Writing Saved My Writing
I was miserable four weeks ago. It started with bad news about my father. He has Parkinson’s, and the disease is getting much worse. My friend has diabetic health issues and is not doing well. One of my big weekly highlights is to go to the swap meet. I discovered that the land was sold, and their last day would be December. I enjoy watching movies, and the Netflix DVD service ended that week. The final straw was a critical book review. From the text, it was clear that the reviewer did not read more than a few pages, but they still left a dreadful review.
It was a miserable time, and I moped around for two days. Fortunately, I had a solution. When I get down in the dumps, I have developed a routine. It involves bike rides, hiking, walking, and talking to friends and family. This self-analysis inspired me to make a significant change.
It was time to stop writing. It had not succeeded and was taking time away from essential activities. As I grappled with the logistics of shutting down my writing empire, I realized it was Tuesday. On Wednesday, I typically publish an article.
I was in no mood to create something epic, and I tersely edited a mostly ready article. (We Don’t Have to Write About It). The resulting article was not my best, which confirmed that I should stop writing entirely.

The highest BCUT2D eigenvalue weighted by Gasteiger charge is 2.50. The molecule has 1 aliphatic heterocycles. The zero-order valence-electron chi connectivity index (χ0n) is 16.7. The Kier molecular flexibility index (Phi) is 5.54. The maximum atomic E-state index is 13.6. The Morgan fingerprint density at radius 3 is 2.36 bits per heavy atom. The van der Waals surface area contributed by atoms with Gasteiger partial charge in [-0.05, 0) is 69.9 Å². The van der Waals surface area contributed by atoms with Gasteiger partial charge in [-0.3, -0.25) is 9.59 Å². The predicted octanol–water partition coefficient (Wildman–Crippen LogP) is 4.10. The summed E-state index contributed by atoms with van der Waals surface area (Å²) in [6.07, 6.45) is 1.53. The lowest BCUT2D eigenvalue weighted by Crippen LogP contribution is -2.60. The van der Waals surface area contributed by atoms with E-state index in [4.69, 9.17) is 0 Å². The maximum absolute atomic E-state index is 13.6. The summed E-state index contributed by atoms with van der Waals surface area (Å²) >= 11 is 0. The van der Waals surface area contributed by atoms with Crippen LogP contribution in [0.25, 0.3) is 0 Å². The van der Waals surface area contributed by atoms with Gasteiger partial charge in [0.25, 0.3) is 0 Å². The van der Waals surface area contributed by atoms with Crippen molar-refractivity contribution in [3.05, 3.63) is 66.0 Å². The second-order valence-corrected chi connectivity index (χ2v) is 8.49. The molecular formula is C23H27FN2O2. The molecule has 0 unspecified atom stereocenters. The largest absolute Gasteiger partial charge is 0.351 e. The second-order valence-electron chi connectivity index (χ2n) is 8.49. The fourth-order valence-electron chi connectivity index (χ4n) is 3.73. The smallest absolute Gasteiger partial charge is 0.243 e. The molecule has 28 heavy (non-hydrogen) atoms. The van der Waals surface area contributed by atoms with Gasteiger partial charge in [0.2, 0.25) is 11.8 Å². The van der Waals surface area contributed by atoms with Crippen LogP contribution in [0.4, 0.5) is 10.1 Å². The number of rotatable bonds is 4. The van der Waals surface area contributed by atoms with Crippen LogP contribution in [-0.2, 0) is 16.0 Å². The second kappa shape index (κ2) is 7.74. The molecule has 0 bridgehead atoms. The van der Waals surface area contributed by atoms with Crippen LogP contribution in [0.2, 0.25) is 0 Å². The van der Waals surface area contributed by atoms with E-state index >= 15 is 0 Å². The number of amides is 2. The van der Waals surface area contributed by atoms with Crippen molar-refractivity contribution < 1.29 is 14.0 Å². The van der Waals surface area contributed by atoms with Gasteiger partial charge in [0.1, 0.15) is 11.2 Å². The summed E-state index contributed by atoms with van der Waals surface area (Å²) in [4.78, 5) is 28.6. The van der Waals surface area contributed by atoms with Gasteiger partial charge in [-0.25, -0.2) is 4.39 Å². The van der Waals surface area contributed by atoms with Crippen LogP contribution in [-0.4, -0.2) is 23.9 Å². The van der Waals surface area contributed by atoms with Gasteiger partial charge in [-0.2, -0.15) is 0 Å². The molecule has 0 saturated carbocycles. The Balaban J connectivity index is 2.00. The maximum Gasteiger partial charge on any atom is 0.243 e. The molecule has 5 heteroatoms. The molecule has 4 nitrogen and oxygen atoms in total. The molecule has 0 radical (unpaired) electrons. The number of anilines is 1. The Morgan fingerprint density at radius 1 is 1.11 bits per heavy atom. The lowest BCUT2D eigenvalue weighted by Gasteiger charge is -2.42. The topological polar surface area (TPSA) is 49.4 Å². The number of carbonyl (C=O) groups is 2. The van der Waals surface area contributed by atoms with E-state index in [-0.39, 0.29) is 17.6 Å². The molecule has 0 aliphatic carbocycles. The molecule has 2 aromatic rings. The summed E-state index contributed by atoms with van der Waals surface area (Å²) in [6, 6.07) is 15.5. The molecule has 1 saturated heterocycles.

This line of thinking upset me further, and I got into a tangent about an old grade school friend, Marco Zirino. “Wow, I should write something about that guy. But this is not a usual topic.” I put my negatives aside and wrote all about Marco. The words flew onto my screen, inspiring me to develop many new topics.
After four solid hours, I noticed something unexpected. I felt better. What about my father and friend? I was not happy about their situation, but I was no longer depressed. And that painful review? It hurt, but I created something from thin air (the Marco Zirino article). How many people can do that? Was it good? The article received many compliments, proving it was a solid accomplishment.
Writing was supposed to be a hobby and not a lifeline. Yes, it is creative, but I never expected it to be a lifesaver. That was something new. What was going on? The same thing that has always been going on. I like to write. Why? It provides a great sense of freedom, is rewarding, and is an excellent outlet for my thoughts. Plus, I learn from my mistakes and grow as a person.
The core of my problem was that I had been treating writing time like a job. This meant I had expectations, goals, and deadlines. This experience taught me to take a step back and get more enjoyment. This will help my mental outlook, readers, family, and friends.

You’re the best -Bill
November 01, 2023
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